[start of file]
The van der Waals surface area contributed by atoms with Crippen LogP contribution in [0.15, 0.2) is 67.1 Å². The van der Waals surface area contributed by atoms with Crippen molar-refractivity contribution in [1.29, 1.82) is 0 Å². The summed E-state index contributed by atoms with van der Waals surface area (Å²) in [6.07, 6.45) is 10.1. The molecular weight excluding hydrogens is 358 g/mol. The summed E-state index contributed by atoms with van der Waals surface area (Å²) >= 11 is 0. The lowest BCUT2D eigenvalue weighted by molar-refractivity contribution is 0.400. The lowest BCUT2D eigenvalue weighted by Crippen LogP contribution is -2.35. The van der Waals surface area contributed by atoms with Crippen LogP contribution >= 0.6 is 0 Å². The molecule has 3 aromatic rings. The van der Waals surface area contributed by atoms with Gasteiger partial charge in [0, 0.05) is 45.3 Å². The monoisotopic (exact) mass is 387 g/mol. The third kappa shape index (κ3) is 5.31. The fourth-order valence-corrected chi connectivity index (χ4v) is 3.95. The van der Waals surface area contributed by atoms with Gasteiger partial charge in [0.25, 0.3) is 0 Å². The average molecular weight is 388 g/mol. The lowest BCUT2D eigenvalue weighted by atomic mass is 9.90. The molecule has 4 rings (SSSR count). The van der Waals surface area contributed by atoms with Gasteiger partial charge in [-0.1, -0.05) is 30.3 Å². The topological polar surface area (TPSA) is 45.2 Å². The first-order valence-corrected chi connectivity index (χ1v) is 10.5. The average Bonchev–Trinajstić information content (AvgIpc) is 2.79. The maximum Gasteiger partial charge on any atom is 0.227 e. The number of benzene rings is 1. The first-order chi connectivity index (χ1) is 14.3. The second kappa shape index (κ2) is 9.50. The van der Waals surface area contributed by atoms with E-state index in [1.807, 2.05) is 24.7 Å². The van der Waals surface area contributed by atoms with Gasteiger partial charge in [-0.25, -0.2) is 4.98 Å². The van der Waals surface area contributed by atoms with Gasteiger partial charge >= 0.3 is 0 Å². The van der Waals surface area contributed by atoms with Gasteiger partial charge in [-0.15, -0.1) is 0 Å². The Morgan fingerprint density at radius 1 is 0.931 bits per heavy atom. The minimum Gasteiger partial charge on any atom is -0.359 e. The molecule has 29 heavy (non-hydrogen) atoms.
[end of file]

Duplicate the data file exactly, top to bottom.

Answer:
The van der Waals surface area contributed by atoms with Crippen LogP contribution in [0.15, 0.2) is 67.1 Å². The van der Waals surface area contributed by atoms with Crippen molar-refractivity contribution in [1.29, 1.82) is 0 Å². The summed E-state index contributed by atoms with van der Waals surface area (Å²) in [6.07, 6.45) is 10.1. The molecular weight excluding hydrogens is 358 g/mol. The summed E-state index contributed by atoms with van der Waals surface area (Å²) >= 11 is 0. The lowest BCUT2D eigenvalue weighted by molar-refractivity contribution is 0.400. The lowest BCUT2D eigenvalue weighted by Crippen LogP contribution is -2.35. The van der Waals surface area contributed by atoms with Crippen LogP contribution >= 0.6 is 0 Å². The molecule has 3 aromatic rings. The van der Waals surface area contributed by atoms with Gasteiger partial charge in [0, 0.05) is 45.3 Å². The monoisotopic (exact) mass is 387 g/mol. The third kappa shape index (κ3) is 5.31. The fourth-order valence-corrected chi connectivity index (χ4v) is 3.95. The van der Waals surface area contributed by atoms with Gasteiger partial charge in [0.25, 0.3) is 0 Å². The average molecular weight is 388 g/mol. The lowest BCUT2D eigenvalue weighted by atomic mass is 9.90. The molecule has 4 rings (SSSR count). The van der Waals surface area contributed by atoms with Gasteiger partial charge in [-0.1, -0.05) is 30.3 Å². The topological polar surface area (TPSA) is 45.2 Å². The first-order valence-corrected chi connectivity index (χ1v) is 10.5. The average Bonchev–Trinajstić information content (AvgIpc) is 2.79. The maximum Gasteiger partial charge on any atom is 0.227 e. The number of benzene rings is 1. The first-order chi connectivity index (χ1) is 14.3. The second kappa shape index (κ2) is 9.50. The van der Waals surface area contributed by atoms with E-state index in [1.807, 2.05) is 24.7 Å². The van der Waals surface area contributed by atoms with Gasteiger partial charge in [-0.25, -0.2) is 4.98 Å². The van der Waals surface area contributed by atoms with Gasteiger partial charge >= 0.3 is 0 Å². The van der Waals surface area contributed by atoms with Gasteiger partial charge in [-0.15, -0.1) is 0 Å². The Morgan fingerprint density at radius 1 is 0.931 bits per heavy atom. The minimum Gasteiger partial charge on any atom is -0.359 e. The molecule has 29 heavy (non-hydrogen) atoms.